Both black and green tea, coffee and non-alcoholic beer all appear positively associated with a reduced risk of developing multiple sclerosis
Using a case-controlled study, Iranian researchers have identified that drinking black or green tea, coffee and non-alcoholic beverages are associated with a lower risk of developing multiple sclerosis (MS).
Multiple sclerosis (MS) is the most common cause of neurological disability in young adults worldwide and a 2020 study estimated that, globally, some 2.8 million people are living with the condition. Although the underlying cause remains uncertain, there is evidence that certain dietary factors may have an effect. For example, the consumption of alcoholic beverages, coffee and fish have been shown to be inversely associated with progression of disability in relapsing onset MS, but not in progressive onset MS. In fact, it has been suggested that a high coffee consumption may decrease the risk of developing MS. While it is known that polyphenolic compounds such as resveratrol exhibit several other biological/biochemical protective effects on the heart, circulation, brain and age-related diseases, the Iranian researchers wondered if black or green tea (which also contains several polyphenols) may exert a protective effect against developing MS.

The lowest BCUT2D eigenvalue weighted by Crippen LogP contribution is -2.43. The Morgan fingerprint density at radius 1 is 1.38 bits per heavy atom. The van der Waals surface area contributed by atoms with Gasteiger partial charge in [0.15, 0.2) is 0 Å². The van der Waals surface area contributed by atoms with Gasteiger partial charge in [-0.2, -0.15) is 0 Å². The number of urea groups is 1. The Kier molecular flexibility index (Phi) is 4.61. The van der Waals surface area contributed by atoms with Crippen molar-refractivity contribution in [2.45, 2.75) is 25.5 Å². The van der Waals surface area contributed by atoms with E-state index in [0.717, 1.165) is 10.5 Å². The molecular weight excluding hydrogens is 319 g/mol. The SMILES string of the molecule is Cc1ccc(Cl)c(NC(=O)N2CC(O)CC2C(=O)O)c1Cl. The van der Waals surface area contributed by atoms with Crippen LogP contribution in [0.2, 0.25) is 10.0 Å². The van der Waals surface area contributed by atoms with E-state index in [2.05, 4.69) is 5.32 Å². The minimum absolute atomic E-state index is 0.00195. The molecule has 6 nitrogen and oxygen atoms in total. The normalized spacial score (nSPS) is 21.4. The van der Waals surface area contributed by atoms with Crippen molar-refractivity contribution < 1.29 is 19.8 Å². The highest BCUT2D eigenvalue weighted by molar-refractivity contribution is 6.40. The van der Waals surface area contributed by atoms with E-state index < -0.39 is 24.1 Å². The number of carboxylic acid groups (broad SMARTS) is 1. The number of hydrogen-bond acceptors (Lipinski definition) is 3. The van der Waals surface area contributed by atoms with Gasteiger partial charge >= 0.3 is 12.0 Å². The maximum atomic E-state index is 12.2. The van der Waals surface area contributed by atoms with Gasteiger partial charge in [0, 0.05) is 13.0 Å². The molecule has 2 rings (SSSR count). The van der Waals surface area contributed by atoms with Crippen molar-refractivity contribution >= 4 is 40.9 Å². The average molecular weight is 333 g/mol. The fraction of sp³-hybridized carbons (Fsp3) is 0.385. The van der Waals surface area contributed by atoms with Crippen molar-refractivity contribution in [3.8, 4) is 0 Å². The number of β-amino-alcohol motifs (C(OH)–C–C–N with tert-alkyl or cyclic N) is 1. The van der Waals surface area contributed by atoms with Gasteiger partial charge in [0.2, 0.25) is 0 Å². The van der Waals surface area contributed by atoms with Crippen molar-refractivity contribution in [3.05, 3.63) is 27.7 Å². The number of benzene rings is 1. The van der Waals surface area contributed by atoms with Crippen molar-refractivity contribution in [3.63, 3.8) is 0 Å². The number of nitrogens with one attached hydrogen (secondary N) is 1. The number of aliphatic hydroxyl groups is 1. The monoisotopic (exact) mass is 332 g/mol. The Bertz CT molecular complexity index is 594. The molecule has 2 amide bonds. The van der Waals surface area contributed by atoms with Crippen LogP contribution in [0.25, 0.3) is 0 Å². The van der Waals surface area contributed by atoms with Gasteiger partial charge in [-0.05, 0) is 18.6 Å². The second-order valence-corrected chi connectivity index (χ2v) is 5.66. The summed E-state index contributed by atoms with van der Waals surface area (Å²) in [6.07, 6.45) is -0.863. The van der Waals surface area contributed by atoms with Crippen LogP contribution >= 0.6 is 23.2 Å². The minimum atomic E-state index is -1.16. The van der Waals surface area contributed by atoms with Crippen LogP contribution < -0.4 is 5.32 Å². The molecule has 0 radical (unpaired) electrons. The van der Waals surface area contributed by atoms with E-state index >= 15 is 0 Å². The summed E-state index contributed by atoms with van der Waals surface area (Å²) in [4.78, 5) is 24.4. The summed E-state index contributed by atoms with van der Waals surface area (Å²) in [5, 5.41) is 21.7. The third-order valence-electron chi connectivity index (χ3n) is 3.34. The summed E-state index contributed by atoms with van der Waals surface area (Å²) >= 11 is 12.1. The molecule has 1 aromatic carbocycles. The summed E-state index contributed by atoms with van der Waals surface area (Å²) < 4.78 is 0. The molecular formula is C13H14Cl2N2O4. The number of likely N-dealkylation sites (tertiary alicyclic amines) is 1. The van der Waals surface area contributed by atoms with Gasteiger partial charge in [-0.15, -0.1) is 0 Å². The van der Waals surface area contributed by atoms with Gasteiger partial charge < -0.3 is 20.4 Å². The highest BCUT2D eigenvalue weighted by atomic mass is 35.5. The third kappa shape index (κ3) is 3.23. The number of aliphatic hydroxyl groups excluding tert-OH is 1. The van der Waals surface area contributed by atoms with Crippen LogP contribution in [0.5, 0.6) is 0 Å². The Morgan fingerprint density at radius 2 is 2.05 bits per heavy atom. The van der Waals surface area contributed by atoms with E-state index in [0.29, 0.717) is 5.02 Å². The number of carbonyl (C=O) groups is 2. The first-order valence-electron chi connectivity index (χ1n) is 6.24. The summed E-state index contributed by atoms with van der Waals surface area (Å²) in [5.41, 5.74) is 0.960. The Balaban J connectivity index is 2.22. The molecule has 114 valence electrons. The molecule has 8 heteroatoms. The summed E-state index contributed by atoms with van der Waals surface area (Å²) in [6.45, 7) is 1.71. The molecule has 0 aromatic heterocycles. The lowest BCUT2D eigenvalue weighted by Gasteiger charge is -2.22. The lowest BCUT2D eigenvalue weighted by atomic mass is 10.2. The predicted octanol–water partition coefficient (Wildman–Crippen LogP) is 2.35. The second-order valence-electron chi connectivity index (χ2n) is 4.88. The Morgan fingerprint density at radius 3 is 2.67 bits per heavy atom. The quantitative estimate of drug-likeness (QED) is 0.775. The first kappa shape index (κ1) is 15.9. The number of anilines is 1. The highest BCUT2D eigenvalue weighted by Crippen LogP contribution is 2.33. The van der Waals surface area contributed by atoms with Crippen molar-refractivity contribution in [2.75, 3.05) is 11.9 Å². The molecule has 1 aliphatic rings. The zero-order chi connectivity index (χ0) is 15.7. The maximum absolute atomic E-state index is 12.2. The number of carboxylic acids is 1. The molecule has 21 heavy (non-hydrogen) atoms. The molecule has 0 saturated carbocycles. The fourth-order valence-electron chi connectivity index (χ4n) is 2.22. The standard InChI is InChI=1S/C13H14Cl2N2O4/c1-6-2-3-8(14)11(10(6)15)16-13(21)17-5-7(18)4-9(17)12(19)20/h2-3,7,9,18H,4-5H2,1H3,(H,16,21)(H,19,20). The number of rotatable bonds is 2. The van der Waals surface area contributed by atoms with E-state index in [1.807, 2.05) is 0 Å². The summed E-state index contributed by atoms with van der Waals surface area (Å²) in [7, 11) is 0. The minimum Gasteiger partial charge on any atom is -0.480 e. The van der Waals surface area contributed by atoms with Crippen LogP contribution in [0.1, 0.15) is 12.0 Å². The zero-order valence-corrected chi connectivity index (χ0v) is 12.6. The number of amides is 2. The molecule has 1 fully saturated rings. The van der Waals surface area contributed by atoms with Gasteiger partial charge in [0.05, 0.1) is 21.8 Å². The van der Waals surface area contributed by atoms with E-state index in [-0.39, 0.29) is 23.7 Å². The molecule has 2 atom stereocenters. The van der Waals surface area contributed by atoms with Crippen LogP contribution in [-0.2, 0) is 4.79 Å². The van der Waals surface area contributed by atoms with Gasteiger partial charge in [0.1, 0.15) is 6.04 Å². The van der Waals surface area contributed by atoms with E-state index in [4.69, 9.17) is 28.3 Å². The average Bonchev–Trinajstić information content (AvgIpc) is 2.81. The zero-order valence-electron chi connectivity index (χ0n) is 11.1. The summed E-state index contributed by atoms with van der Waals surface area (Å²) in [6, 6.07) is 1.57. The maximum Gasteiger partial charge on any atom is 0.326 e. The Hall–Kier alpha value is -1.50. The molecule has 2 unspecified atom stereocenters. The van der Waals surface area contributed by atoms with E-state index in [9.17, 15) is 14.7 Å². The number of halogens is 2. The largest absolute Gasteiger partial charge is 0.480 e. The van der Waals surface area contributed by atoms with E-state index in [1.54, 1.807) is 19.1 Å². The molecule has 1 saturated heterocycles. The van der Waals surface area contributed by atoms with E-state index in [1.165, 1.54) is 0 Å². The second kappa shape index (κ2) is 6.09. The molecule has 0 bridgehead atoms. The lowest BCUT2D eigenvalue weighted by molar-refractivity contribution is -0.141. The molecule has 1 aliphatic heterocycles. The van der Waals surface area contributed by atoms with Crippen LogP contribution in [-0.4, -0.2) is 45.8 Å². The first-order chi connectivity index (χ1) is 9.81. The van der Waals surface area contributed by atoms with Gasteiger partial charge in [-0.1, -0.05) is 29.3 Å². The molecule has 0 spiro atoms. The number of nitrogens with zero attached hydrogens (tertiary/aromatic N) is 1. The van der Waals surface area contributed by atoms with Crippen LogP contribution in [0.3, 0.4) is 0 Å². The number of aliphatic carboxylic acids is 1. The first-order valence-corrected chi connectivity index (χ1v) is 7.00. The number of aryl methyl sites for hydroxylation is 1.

The researchers performed case-control study on 150 patients with MS and 300 healthy individuals who served as a control group. Data on demographic and beverage consumption was collected by a questionnaire and analysed by univariate and multiple logistic regression models.
Black or green tea and multiple sclerosis
The mean age of the MS patients was 38.6 years (80.1% female) which was similar for the control group, (37.2 years) although there were less women (58.5%).
The results showed that drinking black tea was significantly associated with a reduced risk of developing MS (Odds ratio, OR = 0.20, 95% CI 0.10 – 0.37, p < 0.001), as was drinking green tea (OR = 0.29, 95% CI 0.13 – 0.63, p = 0.002), coffee (OR = 0.07) and non-alcoholic beer (OR = 0.48)
In contrast, consumption of natural juice or (OR = 2.49), milk (OR = 5.46) and carbonated beverages (OR = 16.17) were all associated with an increased odds of developing MS.
The researchers acknowledged that a limitation of the study design was the possibility of memory bias and consequently suggested that their findings could be used to design interventional research and to change people’s lifestyles to prevent MS.
Dastoorpoor M et al. A case-control study of drinking beverages and the risk of multiple sclerosis in Iran. J Health Popul Nutr 2023